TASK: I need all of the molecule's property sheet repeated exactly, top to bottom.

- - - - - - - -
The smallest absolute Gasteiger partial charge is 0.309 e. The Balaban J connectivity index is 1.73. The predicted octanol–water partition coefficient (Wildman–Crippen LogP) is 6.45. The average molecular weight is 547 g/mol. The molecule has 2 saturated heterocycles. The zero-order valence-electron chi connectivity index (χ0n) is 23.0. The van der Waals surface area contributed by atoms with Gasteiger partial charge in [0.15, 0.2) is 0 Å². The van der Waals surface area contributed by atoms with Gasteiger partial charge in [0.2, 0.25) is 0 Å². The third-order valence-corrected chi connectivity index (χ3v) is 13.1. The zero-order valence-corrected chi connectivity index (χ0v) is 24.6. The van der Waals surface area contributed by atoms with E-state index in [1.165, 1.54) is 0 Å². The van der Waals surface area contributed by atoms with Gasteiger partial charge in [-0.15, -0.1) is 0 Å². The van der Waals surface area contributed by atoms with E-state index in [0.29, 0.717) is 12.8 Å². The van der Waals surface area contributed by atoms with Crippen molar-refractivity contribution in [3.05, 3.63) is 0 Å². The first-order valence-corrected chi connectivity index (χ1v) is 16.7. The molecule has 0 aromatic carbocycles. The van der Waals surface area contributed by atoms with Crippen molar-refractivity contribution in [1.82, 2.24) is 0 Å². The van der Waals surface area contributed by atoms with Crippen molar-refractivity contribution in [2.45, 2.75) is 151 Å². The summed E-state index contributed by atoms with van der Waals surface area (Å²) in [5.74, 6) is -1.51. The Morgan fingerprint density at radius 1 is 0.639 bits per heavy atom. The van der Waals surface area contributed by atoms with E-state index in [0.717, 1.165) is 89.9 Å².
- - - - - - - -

The smallest absolute Gasteiger partial charge is 0.309 e. The Balaban J connectivity index is 1.73. The predicted octanol–water partition coefficient (Wildman–Crippen LogP) is 6.45. The average molecular weight is 547 g/mol. The molecule has 2 saturated heterocycles. The zero-order valence-electron chi connectivity index (χ0n) is 23.0. The van der Waals surface area contributed by atoms with Gasteiger partial charge in [0.15, 0.2) is 0 Å². The van der Waals surface area contributed by atoms with Gasteiger partial charge in [0.2, 0.25) is 0 Å². The third-order valence-corrected chi connectivity index (χ3v) is 13.1. The zero-order valence-corrected chi connectivity index (χ0v) is 24.6. The van der Waals surface area contributed by atoms with E-state index in [1.165, 1.54) is 0 Å². The van der Waals surface area contributed by atoms with Gasteiger partial charge in [-0.15, -0.1) is 0 Å². The van der Waals surface area contributed by atoms with E-state index in [0.29, 0.717) is 12.8 Å². The van der Waals surface area contributed by atoms with Crippen molar-refractivity contribution in [3.05, 3.63) is 0 Å². The first-order valence-corrected chi connectivity index (χ1v) is 16.7. The molecule has 0 aromatic carbocycles. The van der Waals surface area contributed by atoms with Crippen molar-refractivity contribution in [1.82, 2.24) is 0 Å². The van der Waals surface area contributed by atoms with Crippen molar-refractivity contribution in [2.45, 2.75) is 151 Å². The summed E-state index contributed by atoms with van der Waals surface area (Å²) in [5.74, 6) is -1.51. The Morgan fingerprint density at radius 1 is 0.639 bits per heavy atom. The van der Waals surface area contributed by atoms with E-state index in [0.717, 1.165) is 89.9 Å².